Two girls share their impressions of the experience:
On Wednesday the 20th of February, our enthusiastic group of grade 9’s jumped on the school bus in eager anticipation of our visit to the Holocaust and Genocide Centre. Equipped with the knowledge and insights we had gained over the past few weeks during our Human Rights and Wrongs modules, we were able to identify with many of the interesting facts during the tour. The information imparted by the friendly tour guides was complemented by the astounding architecture which symbolized the stories and experiences of people who endured the Holocaust. The indented stoned wall at the entrance represented the railway lines which transported the Jewish people to the concentration and death camps. The clear glass windows, close to the ceilings, symbolized the fact that the world could see clearly what was happening in Nazi Germany while the rectangular granite slabs on the floor were a mark of respect to the victims who were never buried in proper graves. The stoned pathways created a feel of the streets in Germany and the surrounding trees symbolized the forests where Jewish people hid from the Nazis. Thanks to the Holocaust survivors who moved to South Africa, the Centre is filled with a rich array of original visual and material sources. The highlight of the day for me was the very enriching talk by a Holocaust survivor and her first-hand experience of that dreadful time in history left us all very emotional and had a huge impact on me. We left the Holocaust and Genocide Centre with a sense of deep thought and introspection, but richer in knowledge about Human Rights, identity and discrimination.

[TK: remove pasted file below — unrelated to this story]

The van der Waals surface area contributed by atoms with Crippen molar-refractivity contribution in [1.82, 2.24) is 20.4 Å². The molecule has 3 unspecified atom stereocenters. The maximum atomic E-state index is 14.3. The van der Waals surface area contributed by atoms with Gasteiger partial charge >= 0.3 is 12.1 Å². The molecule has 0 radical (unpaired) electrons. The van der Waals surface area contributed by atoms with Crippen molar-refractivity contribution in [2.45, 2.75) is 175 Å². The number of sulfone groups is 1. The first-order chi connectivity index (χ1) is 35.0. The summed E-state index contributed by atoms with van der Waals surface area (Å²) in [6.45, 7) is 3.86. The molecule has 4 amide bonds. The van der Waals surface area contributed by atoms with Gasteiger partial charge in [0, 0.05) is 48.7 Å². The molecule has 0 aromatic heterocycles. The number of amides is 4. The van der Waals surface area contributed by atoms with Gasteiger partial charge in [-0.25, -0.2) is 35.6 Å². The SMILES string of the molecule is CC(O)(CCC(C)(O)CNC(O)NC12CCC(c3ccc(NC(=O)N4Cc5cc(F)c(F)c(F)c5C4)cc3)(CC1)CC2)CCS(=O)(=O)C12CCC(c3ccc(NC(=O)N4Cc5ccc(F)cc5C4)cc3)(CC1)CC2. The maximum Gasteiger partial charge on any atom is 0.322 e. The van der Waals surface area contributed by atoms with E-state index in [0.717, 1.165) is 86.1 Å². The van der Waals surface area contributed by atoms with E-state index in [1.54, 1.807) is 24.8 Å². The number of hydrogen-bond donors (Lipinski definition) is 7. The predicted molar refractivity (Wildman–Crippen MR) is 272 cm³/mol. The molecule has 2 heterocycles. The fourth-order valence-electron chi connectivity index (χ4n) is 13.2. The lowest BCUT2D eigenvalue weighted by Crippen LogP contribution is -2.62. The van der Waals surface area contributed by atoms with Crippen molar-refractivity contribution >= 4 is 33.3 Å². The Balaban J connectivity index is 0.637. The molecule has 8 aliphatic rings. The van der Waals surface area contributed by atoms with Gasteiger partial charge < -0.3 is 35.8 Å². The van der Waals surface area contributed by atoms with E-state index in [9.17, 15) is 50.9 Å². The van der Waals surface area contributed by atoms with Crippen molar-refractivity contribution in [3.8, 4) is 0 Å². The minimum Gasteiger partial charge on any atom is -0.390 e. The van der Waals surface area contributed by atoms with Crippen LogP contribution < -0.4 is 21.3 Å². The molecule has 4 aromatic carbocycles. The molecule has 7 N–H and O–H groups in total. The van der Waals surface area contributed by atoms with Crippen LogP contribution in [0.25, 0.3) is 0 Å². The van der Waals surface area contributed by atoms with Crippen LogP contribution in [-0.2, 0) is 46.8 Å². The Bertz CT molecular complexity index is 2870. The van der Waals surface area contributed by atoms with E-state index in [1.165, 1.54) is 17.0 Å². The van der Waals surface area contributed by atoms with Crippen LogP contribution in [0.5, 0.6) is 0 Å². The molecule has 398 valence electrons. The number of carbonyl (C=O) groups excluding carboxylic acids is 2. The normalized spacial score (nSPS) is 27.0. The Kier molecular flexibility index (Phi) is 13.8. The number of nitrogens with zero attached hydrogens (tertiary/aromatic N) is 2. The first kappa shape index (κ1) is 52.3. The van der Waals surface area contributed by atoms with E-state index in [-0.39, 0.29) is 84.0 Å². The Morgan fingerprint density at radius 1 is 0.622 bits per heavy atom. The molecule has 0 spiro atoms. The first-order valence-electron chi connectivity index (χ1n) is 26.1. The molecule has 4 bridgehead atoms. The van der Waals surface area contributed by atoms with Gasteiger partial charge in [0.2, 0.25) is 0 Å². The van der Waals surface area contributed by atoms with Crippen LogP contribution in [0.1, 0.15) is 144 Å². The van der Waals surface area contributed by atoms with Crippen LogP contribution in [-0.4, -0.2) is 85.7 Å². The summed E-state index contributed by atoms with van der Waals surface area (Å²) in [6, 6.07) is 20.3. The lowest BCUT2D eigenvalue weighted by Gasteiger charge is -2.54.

Grade 9 Student
“Thou shalt not be a victim, thou shalt not be a perpetrator, but, above all, thou shalt not be a bystander.”- Yehuda Bauer
Visiting the Holocaust and Genocide Museum was a day filled with a range of tumultuous emotions, solemn reactions, mind-consuming contemplations and most importantly an acceptance that a humanity of dehumanisers can become a reality.
As we were taken through the exhibit, I found that I often valued the deliberate architectural arrangement of the centre. So much so, that as we entered a particular enclosed space my experience changed completely. Within this specific room the ceiling depicted windows that encompassed the room with slight rays of natural light, information was displayed on the mass murder within the stage of the Final solution.
The guide showing us around asked one question, with an answer I never expected would leave such a significance. “Why do you think this room looks the way it does?” ….. having just entered the room I did not take the time to notice the windows above and rather found the room to be quite ordinary. A few answers were given and were incorrect, we were then enlightened with the correct answer, “This space shows that the Holocaust was not an event covered up in the dark, it was in the open for all the world to see.”